Novel Macrofilaricidal Compounds: Target Identification and Chemical Optimizatio
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AbstractDESCRIPTION (provided by applicant): Parasitic infect over 140 million people, with up to one billion at risk in 80 countries. Lymphatic filariasis creates an enormous health and economic burden within affected areas and is the second leading cause of long -term disability. In 2000, international groups including the World Health Organization (WHO) launched an initiative to eliminate lymphatic filariasis by annual mass drug administration. Although the compounds available for this ambitious program (ivermect in, albendazole, diethylcarbamazine) are effective at killing larvae (microfilariae), the adult reservoir of parasites (macrofilariae) survive and can remain in the human host for a decade. In addition, the extreme selective pressure caused by mass treatme nt has been accompanied by recent evidence of parasite drug resistance. Similar challenges face the campaigns to reduce onchocerciasis with ivermectin. The long- term objective of this SBIR proposal is to develop desperately needed macrofilaricidal compoun ds that can eliminate the adult parasite reservoir and protect current drugs from the development of broad resistance. Divergence has recently implemented a proprietary technology that represents a fundamental advance in molecular modeling and allo ws the identification of structurally unrelated compounds that have a shared mode of action. Divergence has already succeeded with this approach in creating a valuable chemical collection with a high rate (~17%) of potent hits against animal and plant para sitic nematodes. A number of compounds in the collection also have very promising macrofilaricidal activity against female and male Brugia malayi filarial worms in vitro. Two objectives will be accomplished during Phase I. First, as our compounds represent a broad and novel nematicidal mode of action, Divergence will initiate genetic studies in C. elegans to identify the compounds' molecular target. Second, structure-activity and optimization strategies will be pursued through the acquisition and synthesis of analogs. The resultant molecules will be evaluated against adult B. malayi in vitro and subsequently assayed for cytotoxicity in a mammalian cell line and microsomal stability. During Phase II studies, promising molecules will progress to evaluation of filarial control in a rodent model along with toxicology and pharmacokinetic evaluation. Molecular targets identified in the Phase I genetic screen will be cloned and characterized for use in development of next generation leads and eventual resistance mon itoring in a project compound reaching clinical use. The expected outcome of this work is the identification of potent lead molecules that demonstrate in vivo macrofilaricidal activity with a novel mode of action. In collaboration with agencies that have d emonstrated a commitment to global health equity (such as the Gates Foundation and WHO), Phase III efforts will focus on the initiation of clinical trials in humans with the ultimate goal of greatly reducing the human health burden of filarial diseases. Project Narrative: Parasitic nematodes (roundworms) currently infect over one billion people globally, causing severe morbidity and economic burden. The goal of this project to identify and develop desperately needed drugs to combat filarial nematodes , which cause some of the most pernicious infectious diseases in humans - elephantiasis and river blindness.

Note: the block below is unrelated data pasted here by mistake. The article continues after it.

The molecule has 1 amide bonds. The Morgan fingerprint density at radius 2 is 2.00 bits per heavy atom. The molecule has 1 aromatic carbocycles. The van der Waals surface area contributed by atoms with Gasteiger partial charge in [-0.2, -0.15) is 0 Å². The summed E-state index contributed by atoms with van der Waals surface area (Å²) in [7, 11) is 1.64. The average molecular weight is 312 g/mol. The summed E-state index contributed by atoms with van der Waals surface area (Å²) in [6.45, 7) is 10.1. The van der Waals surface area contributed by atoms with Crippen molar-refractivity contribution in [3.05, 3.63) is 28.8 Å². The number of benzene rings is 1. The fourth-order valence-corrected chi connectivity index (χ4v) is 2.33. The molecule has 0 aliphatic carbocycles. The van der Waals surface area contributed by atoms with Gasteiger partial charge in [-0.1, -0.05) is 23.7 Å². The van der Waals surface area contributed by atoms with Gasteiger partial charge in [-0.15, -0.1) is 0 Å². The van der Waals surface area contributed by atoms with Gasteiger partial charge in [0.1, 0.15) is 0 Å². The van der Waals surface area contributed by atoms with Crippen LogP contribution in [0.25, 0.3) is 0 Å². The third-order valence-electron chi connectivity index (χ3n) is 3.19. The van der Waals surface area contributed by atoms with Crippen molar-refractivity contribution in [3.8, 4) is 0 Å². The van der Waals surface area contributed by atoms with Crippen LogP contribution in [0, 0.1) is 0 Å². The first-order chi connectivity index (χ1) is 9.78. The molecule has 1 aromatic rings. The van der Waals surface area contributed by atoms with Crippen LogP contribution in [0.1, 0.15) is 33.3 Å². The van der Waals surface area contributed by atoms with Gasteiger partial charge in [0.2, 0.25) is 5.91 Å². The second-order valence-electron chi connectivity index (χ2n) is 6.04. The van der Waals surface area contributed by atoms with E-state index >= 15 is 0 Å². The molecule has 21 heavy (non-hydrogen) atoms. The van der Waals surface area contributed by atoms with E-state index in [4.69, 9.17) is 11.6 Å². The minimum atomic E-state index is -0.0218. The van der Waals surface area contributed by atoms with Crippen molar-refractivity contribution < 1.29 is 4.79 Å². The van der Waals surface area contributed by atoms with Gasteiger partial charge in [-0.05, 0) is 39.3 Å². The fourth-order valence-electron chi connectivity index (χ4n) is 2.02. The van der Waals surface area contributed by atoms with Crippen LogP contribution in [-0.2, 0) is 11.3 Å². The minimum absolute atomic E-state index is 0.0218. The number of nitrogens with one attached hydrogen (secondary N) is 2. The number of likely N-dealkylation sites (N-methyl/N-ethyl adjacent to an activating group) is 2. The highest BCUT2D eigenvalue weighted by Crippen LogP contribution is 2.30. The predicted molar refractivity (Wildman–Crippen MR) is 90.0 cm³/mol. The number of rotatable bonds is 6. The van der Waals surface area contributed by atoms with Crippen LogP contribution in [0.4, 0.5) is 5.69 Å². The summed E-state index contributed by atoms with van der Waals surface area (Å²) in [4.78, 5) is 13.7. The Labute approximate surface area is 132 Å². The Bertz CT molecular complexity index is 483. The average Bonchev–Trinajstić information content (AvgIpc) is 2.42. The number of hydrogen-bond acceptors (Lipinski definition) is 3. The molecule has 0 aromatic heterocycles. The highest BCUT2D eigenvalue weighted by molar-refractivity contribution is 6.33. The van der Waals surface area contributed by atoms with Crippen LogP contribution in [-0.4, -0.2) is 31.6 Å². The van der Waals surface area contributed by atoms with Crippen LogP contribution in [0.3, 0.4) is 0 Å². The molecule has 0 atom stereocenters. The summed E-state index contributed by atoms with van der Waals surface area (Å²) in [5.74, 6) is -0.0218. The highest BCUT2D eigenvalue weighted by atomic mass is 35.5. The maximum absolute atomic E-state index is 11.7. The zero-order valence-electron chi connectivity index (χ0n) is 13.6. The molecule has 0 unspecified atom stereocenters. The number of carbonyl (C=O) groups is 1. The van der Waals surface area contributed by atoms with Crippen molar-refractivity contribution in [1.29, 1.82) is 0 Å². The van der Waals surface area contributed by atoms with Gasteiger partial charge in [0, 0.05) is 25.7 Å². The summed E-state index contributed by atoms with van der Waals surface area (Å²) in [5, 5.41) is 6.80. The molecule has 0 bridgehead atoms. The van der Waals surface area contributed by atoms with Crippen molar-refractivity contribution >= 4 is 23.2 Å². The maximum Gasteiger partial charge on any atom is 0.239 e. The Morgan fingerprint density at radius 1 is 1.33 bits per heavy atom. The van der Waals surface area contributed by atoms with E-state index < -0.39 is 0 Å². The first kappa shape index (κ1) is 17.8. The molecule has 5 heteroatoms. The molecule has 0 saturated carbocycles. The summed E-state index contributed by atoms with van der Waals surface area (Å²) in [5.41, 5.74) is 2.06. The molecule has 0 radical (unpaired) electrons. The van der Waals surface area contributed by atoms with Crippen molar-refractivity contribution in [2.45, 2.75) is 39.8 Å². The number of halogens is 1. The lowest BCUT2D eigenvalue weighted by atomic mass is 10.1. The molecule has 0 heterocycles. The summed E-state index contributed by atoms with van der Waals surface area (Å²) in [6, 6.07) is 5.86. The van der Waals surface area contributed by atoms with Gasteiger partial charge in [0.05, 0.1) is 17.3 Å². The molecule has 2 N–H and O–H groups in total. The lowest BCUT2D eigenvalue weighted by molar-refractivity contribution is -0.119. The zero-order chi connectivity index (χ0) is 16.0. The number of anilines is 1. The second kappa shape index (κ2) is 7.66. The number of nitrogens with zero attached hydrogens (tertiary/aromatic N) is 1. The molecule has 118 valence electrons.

* information listed above is at the time of submission.